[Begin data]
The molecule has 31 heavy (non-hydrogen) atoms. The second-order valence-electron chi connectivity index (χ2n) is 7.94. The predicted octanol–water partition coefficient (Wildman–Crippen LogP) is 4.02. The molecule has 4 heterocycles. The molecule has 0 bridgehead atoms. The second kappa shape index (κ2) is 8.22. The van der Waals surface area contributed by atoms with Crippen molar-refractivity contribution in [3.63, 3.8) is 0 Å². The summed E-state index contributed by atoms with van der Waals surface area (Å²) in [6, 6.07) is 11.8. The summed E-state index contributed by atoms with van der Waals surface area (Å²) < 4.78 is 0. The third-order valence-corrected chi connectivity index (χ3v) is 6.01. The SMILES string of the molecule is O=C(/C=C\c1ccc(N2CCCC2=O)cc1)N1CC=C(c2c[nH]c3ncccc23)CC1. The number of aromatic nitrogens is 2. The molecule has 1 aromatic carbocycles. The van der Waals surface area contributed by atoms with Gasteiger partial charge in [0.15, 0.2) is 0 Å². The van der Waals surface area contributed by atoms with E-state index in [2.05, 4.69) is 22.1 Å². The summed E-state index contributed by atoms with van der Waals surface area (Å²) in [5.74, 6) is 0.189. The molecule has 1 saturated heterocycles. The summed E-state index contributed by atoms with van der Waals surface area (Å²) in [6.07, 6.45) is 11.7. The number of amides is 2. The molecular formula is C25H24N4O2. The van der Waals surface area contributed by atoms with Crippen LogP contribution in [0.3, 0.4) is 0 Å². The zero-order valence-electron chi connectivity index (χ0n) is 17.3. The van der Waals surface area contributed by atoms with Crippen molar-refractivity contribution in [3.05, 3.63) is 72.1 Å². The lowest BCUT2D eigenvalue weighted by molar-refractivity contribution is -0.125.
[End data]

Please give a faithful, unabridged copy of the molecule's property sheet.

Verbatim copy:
The molecule has 31 heavy (non-hydrogen) atoms. The second-order valence-electron chi connectivity index (χ2n) is 7.94. The predicted octanol–water partition coefficient (Wildman–Crippen LogP) is 4.02. The molecule has 4 heterocycles. The molecule has 0 bridgehead atoms. The second kappa shape index (κ2) is 8.22. The van der Waals surface area contributed by atoms with Crippen molar-refractivity contribution in [3.63, 3.8) is 0 Å². The summed E-state index contributed by atoms with van der Waals surface area (Å²) in [6, 6.07) is 11.8. The summed E-state index contributed by atoms with van der Waals surface area (Å²) < 4.78 is 0. The third-order valence-corrected chi connectivity index (χ3v) is 6.01. The SMILES string of the molecule is O=C(/C=C\c1ccc(N2CCCC2=O)cc1)N1CC=C(c2c[nH]c3ncccc23)CC1. The number of aromatic nitrogens is 2. The molecule has 1 aromatic carbocycles. The van der Waals surface area contributed by atoms with Gasteiger partial charge in [0.15, 0.2) is 0 Å². The van der Waals surface area contributed by atoms with E-state index in [2.05, 4.69) is 22.1 Å². The summed E-state index contributed by atoms with van der Waals surface area (Å²) in [5.74, 6) is 0.189. The molecule has 1 saturated heterocycles. The summed E-state index contributed by atoms with van der Waals surface area (Å²) in [6.07, 6.45) is 11.7. The number of amides is 2. The molecular formula is C25H24N4O2. The van der Waals surface area contributed by atoms with Crippen LogP contribution in [0.3, 0.4) is 0 Å². The zero-order valence-electron chi connectivity index (χ0n) is 17.3. The van der Waals surface area contributed by atoms with Crippen molar-refractivity contribution in [3.05, 3.63) is 72.1 Å². The lowest BCUT2D eigenvalue weighted by molar-refractivity contribution is -0.125.